Amy Hood is currently serving as the Chief Financial Officer at Microsoft Corporation — whose corporate mission is: “Empower every person and organization on the planet to achieve more.”
This conversation is so good.
It’s about so much more than her professional accolades and she’s got them: Harvard MBA, undergraduate degree from Duke in economics, being listed at the #44 spot on the Forbes World’s 100 Most Powerful Women list.
This conversation is about her commitment to a full life experience, in all of her roles as a woman — as a mom, a wife, a sister, a daughter, a global citizen — and of course as the CFO of one the most influential technology companies in the world, Microsoft.
If you’ve ever thought, I’m not sure I can do “that” — whatever “that” is in your life — because you’re too far down the tracks, or you’re not sure how to manage something new — or how to make difficult decisions about work/life engagement — or how to not become consumed with chasing outcomes (while at the same time having world-class outcomes as a by product) — or how to help others grow — I think you’re going to love this conversation.
In This Episode:
- Learning to care for others growing up in Nashville
- Why sports & car rides were important to her family growing up
- Being raised on the concepts of hard work and self-determination
- Education as a foundation of what her family valued most
- Striving for Perfection vs. Progression
- Coming to realize that there was more she cared about than results
- Becoming aware of your bias and adjusting accordingly
- Fear of failure vs. feeling free to take risks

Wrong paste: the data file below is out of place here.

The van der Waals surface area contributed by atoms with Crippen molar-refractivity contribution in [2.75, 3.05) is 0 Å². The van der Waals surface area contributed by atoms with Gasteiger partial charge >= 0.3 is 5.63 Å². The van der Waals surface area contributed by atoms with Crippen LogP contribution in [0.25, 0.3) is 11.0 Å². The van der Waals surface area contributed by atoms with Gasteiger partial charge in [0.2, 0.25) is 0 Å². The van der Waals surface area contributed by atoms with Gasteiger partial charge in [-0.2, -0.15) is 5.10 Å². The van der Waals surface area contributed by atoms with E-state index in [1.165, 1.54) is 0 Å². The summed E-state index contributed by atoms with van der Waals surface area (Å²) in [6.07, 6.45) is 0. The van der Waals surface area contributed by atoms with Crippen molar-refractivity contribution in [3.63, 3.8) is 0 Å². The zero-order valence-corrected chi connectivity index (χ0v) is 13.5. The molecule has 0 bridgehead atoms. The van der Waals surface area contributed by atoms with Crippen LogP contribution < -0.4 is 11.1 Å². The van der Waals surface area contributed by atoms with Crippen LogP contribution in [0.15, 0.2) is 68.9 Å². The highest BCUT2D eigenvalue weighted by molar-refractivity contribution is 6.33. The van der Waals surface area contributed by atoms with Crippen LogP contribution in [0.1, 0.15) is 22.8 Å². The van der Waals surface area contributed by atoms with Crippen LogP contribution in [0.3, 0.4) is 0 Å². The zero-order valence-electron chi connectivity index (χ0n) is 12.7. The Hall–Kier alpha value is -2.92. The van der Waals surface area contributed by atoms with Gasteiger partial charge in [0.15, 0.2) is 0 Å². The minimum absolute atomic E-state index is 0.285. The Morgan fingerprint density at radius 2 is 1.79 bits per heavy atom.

- Dialoguing across your differences and understanding what culture a person brings with them
- Giving people space to be their best
- How to build a strong sense of self
- The real meaning of being an introvert
- Her method for dealing with high pressure situations
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“I can make every decision in the hope it will work out perfectly and fail 99% of the time or I can choose progressive iteration, which is you deeply say I’m going to make choices everyday, some of them are going to take me forward, some of them won’t but if I keep at it and I progressively iterate on my ideas and take learning and try to get better, I’m in the pursuit of something but it’s not perfection. It’s progression.”
“Whatever burden of perfection you’re currently carrying and telling yourself everyday, you’ve got to find a way to let it go.”
“Whatever gives you energy, fill up your tank with that.”
“You have to be ok with being fired.”
“Can you express the things that give you challenges in being your best?”
“When you look at somebody [in the eye], it’s a tone of respect.”
On leadership: “You’ve got to give them space or you’ll lose them.”
“What do you have to do if you want to win? You have to have the best who want to be their best.”
“I didn’t just suddenly become confident. I did it slowly. You start with taking one risk.”
“At the levels we’re working, if you’re not getting to the thing underneath the thing, underneath the thing, you’re not getting anywhere.”
“Nobody’s a good multi-tasker, they just don’t know it.”
“If people think you’re faking it, you’re done.”
“I can see the simplicity in the complex. I can see how things relate.”
“Mastery is the pursuit and progression of being terrific at a purposeful thing.”
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- Fred Kofman
- Elsa – Disney character from the movie “Frozen”.. importance of “letting it go“
- Vernee Meyers – “How to Overcome Our Biases” Ted Talk